I’ve nev­er met a CEO worth his/her salt who didn’t know how to hold peo­ple account­able. A cul­ture of direct­ness and account­abil­i­ty makes peo­ple mature. They cease being pet­ty when pet­ti­ness isn’t reward­ed or tol­er­at­ed. But it’s hard­er than it might sound.

To come down hard on pet­ti­ness, mak­ing peo­ple be thick-skinned, is counter to today’s cul­ture, where sen­si­tiv­i­ty is becom­ing a vice. Our past hurts are deter­min­ing how account­able we can be held. Excel­lence is demot­ed, and who­ev­er can be most obsessed with someone’s pain is cel­e­brat­ed.

Now, if you want polit­i­cal pow­er, you stop telling peo­ple to be strong and, instead, get them and every­one around them to obsess over their weak­ness until it becomes a huge polit­i­cal issue.

And if you want to help peo­ple to be strong, you’re called “cal­lous,” “insen­si­tive,” “racist,” and what­ev­er weaponized term they can throw at you. Maybe you can see how, if you’re unrea­son­ably obsessed with not being called “racist,” you’re now under their pow­er, and your lead­er­ship is de-legit­imized. Because your pri­or­i­ties are screwed up.

What to do about it.

Just like every­thing in this sec­tion, this is about char­ac­ter, not tech­nique. Tech­nique will get you part of the way there, but in order to tru­ly take respon­si­bil­i­ty, you have to tell peo­ple the truth, make the rules and insist on progress in every­one around you.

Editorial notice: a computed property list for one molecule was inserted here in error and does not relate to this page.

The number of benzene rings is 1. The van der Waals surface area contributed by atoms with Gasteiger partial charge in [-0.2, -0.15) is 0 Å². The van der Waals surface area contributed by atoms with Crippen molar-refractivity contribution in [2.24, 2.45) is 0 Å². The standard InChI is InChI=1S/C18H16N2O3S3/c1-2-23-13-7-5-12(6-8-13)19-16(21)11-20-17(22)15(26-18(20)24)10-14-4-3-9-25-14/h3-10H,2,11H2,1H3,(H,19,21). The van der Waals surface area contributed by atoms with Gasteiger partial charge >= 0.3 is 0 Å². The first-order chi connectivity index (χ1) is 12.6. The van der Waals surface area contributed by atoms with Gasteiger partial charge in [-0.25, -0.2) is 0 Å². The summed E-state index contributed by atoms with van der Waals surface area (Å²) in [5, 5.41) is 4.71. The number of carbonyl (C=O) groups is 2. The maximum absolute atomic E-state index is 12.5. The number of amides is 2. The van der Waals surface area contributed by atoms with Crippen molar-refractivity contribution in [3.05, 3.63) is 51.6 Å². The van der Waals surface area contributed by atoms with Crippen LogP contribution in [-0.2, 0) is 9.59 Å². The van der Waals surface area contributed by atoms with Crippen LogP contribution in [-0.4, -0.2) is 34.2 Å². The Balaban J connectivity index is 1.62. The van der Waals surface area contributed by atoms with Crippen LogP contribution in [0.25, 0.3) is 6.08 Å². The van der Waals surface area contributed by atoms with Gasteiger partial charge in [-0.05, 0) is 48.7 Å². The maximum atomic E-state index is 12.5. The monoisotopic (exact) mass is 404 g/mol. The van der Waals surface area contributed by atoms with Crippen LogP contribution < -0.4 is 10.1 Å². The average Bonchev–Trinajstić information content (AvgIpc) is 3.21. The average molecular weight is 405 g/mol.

We have to break this cul­ture of self­ish­ness, and build a cul­ture where the only peo­ple who are tol­er­at­ed are the ones who care about the right things and love and fight with hon­or.

There are no tricks. If you want to run bet­ter, you get out and start pound­ing the pave­ment. If you want to eat less, you you don’t get a sec­ond help­ing and you get com­fort­able with your stom­ach hurt­ing some­times. If you want to lead, you’ll make deci­sions.

  • Ask for account­abil­i­ty. Build rela­tion­ships with peo­ple who have the val­ues you want. For exam­ple:
    • A friend who’s a CEO and who, him­self, wants to grow.
    • A friend who takes a lot of action in her own life.
    • God: Ask for help. This works when you wor­ship a god who acts when we want to do the hard things that make us stronger.
  • Stop car­ing about the motives that peo­ple apply to your actions.
    • They attack you unfair­ly when they don’t like things.
    • Is it per­son­al? Would that make a dif­fer­ence?
  • Start plan­ning against goals and val­ues.
    • Write down SMART goals and ori­ent your entire team toward them.
    • Ask them to make sug­ges­tions and come with plans that fit those goals.

Fight with a Stronger Weapon: Love

Offer them some­thing stronger than their pet­ty con­cerns. You can’t over­come a soft cul­ture if you don’t have some­thing high­er to offer. Peo­ple are com­pas­sion­ate, and often fail to see that com­pas­sion has a dark side: good feel­ings and good inten­tions can pave the road to hell.

Truth with love is the answer. Love your peo­ple enough to demand the best from them. Love your cus­tomers enough to give them the best of your peo­ple.

There’s such a thing as a love that lies. And it’s not real love. Its the mom who pre­tends her kid is real­ly good at some­thing because she doesn’t want to hurt his feel­ings. It’s the hus­band who goes in debt so his wife can get a car, even though it puts them in a bad finan­cial sit­u­a­tion.

You see, with true love [a con­cern for oth­ers that’s so self­less that you care more about truth in their life than whether they like you], there’s not a whole lot of con­flict. Under­stand­ing makes us feel good and builds trust. But suf­fer­ing just enough makes us strong and able to do good in the world.

Next Issue, we’ll talk through three tac­tics for putting these ideas to work.